optimistic followers did not antici
pate. Arthur M. Hyde, at first conceded n
winner over his Democratic opponent.
John A. Atkinson, by about 50,000 ma
jority, more than doubled that amount.
Harding nlso carried the state by a
plurality In excess of 100,000.
Kansas City Falls.
One of the biggest surprises of the
election was the Republican victory in
Kansas City, where the 12,000 normal
majority was entirely wiped out. Hard
ing and Siiencer both were given
majorities of about 4,000 and Hyde
The Democratic defeat In St. Louis
was proportionately as severe. Harding
carried the city by u plurality In ex
cess of 50,000, with Hyde not far in
arrear of that llgure; Spencer and
other state and local candidates rolling
up large majorities.
Of the "three K's," against whom
a characteristic tight was waged by
the League of Women Voters in St.
Louis, two were defeated. Franklin
Miller, Democrat, was elected to the
circuit bench over Judge Karl Kim
inel ; Anthony Hochdoerfer, Democrat,
Was elected to the court of criminal
correction over Judge C. J. Krueger,
nnd William II. Kllloren, Republican,
was elected circuit Judge,
Champ Clark Defeated.
Champ Clark, former speaker, and
for 13 consecutive terms a member of
Congress from Missouri, wus defeated
In the Ninth District by T. W. Huk
liede. Republican. All told, the Repub
licans carried 15 of the 10 districts.
Tlie line-up of Missouri congressmen
Is as follows:
First District Frank C. Mlllspaugh,
Second District Renzell, Republi
can. Third District IL F. Lawrence, Re
Fourth District Charles L. Faust,
Republican, St. Joseph.
Fifth District R. C. Kills, Repub
lean, Kansas City.
Sixth District W. O. Atkeson, Re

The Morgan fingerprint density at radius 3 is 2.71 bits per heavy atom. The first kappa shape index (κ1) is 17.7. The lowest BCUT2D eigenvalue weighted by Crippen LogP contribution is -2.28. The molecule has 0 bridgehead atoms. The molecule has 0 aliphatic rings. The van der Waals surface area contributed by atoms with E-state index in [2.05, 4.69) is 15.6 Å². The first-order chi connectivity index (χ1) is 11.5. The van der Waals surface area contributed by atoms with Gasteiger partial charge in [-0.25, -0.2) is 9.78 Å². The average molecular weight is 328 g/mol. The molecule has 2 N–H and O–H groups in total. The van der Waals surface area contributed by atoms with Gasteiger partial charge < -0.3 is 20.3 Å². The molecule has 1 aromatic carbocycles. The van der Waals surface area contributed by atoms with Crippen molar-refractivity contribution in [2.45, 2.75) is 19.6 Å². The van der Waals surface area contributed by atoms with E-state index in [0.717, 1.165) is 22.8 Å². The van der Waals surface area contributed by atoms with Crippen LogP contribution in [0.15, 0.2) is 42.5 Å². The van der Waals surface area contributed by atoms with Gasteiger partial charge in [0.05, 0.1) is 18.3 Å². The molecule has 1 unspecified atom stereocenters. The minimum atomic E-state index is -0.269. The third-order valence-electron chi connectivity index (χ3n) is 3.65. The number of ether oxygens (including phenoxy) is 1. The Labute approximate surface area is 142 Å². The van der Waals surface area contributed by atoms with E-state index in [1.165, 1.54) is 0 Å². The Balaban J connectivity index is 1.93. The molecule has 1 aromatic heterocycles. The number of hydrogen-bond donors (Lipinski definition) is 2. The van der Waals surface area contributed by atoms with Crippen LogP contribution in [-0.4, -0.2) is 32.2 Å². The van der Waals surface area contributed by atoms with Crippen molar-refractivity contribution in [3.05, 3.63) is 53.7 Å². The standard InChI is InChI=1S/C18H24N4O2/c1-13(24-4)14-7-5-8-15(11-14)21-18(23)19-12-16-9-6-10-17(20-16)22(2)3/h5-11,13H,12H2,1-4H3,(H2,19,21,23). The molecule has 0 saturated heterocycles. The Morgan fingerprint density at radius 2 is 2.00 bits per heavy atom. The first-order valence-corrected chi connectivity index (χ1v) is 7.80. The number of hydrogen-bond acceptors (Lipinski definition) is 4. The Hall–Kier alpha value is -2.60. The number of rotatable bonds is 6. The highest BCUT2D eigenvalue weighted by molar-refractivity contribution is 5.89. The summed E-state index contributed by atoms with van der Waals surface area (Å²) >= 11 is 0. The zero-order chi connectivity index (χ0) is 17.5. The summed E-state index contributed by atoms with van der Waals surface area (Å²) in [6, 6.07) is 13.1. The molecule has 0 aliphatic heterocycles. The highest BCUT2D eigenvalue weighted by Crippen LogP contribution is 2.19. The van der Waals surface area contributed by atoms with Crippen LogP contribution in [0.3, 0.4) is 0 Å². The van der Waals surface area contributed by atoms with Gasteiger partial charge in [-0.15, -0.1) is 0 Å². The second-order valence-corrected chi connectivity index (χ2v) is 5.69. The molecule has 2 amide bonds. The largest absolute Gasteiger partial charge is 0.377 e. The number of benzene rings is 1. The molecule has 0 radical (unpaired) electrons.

Seventh District Rescue C. Patter
son, Republican, Springfield.
Riglitli District Sid. C. Roach, Re
publican, Linn Creek.
Ninth District T. W. Hukriede, Re
Tenth District Cleveland A. New
ton, Republican, St. Louis.
Klevenlh District Harry R. Hawes,
Democrat, St. Louis,
Twelfth District L, C. Dyer, Repub
lican, St. Louis.
Thirteenth District Marion R.
Rhodes, Republican, Potosl.
Fourteenth District I'M ward D.
Hays, Republican, Cape Girardeau.
Fifteenth District I. V. McPhorson,
Sixteenth District S. A. Shelton, Re
G. O. P. State Ticket Elected.
In addition to Hyde and Spencer, the
entire state Republican ticket was car
ried to victory, which lines up as fol
Hiram Lloyd for lieutenant-governor,
J. W. Rarrett for attorney-general, L
D. Thompson for treasurer, Charles
U. Pecker for secretary of state,
George Hackmann for auditor, and R.
Rider, R. Illgbee and R. lilnlr for
Landslide Blankets State.
Stanch Democratic lmllwlcks like
Jackson and Ruchauun counties crum
bled before the Republican landslide
REPUBLICAN VOTE IN NEW
- ORLEANS GREATEST EVER
New Orleans, La. Senutor Harding
polled the unprecedented Republican
totul of 17,000 in the city of New Or
leans with five of the 157 precincts
He carried 10 known country parish
es, apparently was an easy victor In the
3rd Congressional District, and eight
city precincts, mostly In the uptown
residence section, gave him majorities.
Presidents District For Harding.
Princeton, N. J. President Wilson's
WINNERS WHO MAY
GET PLURALITIES OF
MORE THAN 100,000
Here are the Republican win
ners In Missouri who were elect
ed by pluralities whlelf may
reach 100.000 or more :
United States Senator Selden
P. Spencer, St. Louis.
Governor Arthur M. Hyde,
Lieutenant Governor Hiram
Lloyd, St. Louis.
Secretary of State Charles U,
Stale Auditor George E.
State Treasurer L. D. Thomp
son, New Rlooinfleld.
Attorney General Jesse W.
Rarrett, St. Louis.
Full term, Division No. 2
David R. Rlalr, .Toplln,
Unexpired term, Division No.
1 Conway Rider, St. Louis.
Unexpired term, Division No.
2 Rdward Hlghee, Klrksvllle.
St. Louis Court of Appeals
George D. Reynolds.
Kansas City Court of Appeals
Henry L. Arnold, Kansas City.
Springfield Court of Appenls
Argus Cox, Springfield.